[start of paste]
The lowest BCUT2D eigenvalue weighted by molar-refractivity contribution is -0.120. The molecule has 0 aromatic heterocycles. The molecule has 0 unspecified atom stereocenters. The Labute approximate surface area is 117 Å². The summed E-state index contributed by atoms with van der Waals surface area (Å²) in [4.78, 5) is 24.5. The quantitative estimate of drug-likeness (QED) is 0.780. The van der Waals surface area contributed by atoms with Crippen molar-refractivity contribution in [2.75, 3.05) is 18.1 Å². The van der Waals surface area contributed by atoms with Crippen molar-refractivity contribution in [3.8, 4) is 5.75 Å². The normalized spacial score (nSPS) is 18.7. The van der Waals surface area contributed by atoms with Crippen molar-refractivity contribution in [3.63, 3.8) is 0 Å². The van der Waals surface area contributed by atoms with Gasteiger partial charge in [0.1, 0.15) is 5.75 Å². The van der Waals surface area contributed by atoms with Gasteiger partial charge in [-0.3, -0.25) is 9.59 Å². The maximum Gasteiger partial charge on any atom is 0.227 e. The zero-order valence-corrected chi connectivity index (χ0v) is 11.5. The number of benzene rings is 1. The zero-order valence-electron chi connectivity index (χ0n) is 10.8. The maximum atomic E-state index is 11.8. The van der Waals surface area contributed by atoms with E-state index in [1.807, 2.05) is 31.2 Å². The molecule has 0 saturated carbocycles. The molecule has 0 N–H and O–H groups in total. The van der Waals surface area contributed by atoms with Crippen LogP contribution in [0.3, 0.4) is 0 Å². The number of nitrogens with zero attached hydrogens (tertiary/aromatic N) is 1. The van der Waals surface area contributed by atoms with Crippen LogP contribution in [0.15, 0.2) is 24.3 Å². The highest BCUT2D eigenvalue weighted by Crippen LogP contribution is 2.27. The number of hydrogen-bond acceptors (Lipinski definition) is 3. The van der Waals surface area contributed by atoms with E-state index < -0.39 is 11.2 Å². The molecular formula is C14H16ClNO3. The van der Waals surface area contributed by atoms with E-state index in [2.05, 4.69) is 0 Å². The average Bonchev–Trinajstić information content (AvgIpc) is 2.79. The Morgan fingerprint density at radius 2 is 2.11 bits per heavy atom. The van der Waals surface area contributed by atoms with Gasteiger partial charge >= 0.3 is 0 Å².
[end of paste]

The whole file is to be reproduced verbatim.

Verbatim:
The lowest BCUT2D eigenvalue weighted by molar-refractivity contribution is -0.120. The molecule has 0 aromatic heterocycles. The molecule has 0 unspecified atom stereocenters. The Labute approximate surface area is 117 Å². The summed E-state index contributed by atoms with van der Waals surface area (Å²) in [4.78, 5) is 24.5. The quantitative estimate of drug-likeness (QED) is 0.780. The van der Waals surface area contributed by atoms with Crippen molar-refractivity contribution in [2.75, 3.05) is 18.1 Å². The van der Waals surface area contributed by atoms with Crippen molar-refractivity contribution in [3.8, 4) is 5.75 Å². The normalized spacial score (nSPS) is 18.7. The van der Waals surface area contributed by atoms with Crippen molar-refractivity contribution in [3.63, 3.8) is 0 Å². The van der Waals surface area contributed by atoms with Gasteiger partial charge in [0.1, 0.15) is 5.75 Å². The van der Waals surface area contributed by atoms with Gasteiger partial charge in [-0.3, -0.25) is 9.59 Å². The maximum Gasteiger partial charge on any atom is 0.227 e. The zero-order valence-corrected chi connectivity index (χ0v) is 11.5. The number of benzene rings is 1. The zero-order valence-electron chi connectivity index (χ0n) is 10.8. The maximum atomic E-state index is 11.8. The van der Waals surface area contributed by atoms with E-state index in [1.807, 2.05) is 31.2 Å². The molecule has 0 saturated carbocycles. The molecule has 0 N–H and O–H groups in total. The van der Waals surface area contributed by atoms with Crippen LogP contribution in [0.3, 0.4) is 0 Å². The number of nitrogens with zero attached hydrogens (tertiary/aromatic N) is 1. The van der Waals surface area contributed by atoms with Crippen LogP contribution in [0.15, 0.2) is 24.3 Å². The highest BCUT2D eigenvalue weighted by Crippen LogP contribution is 2.27. The number of hydrogen-bond acceptors (Lipinski definition) is 3. The van der Waals surface area contributed by atoms with E-state index < -0.39 is 11.2 Å². The molecular formula is C14H16ClNO3. The van der Waals surface area contributed by atoms with E-state index in [2.05, 4.69) is 0 Å². The average Bonchev–Trinajstić information content (AvgIpc) is 2.79. The Morgan fingerprint density at radius 2 is 2.11 bits per heavy atom. The van der Waals surface area contributed by atoms with Gasteiger partial charge >= 0.3 is 0 Å².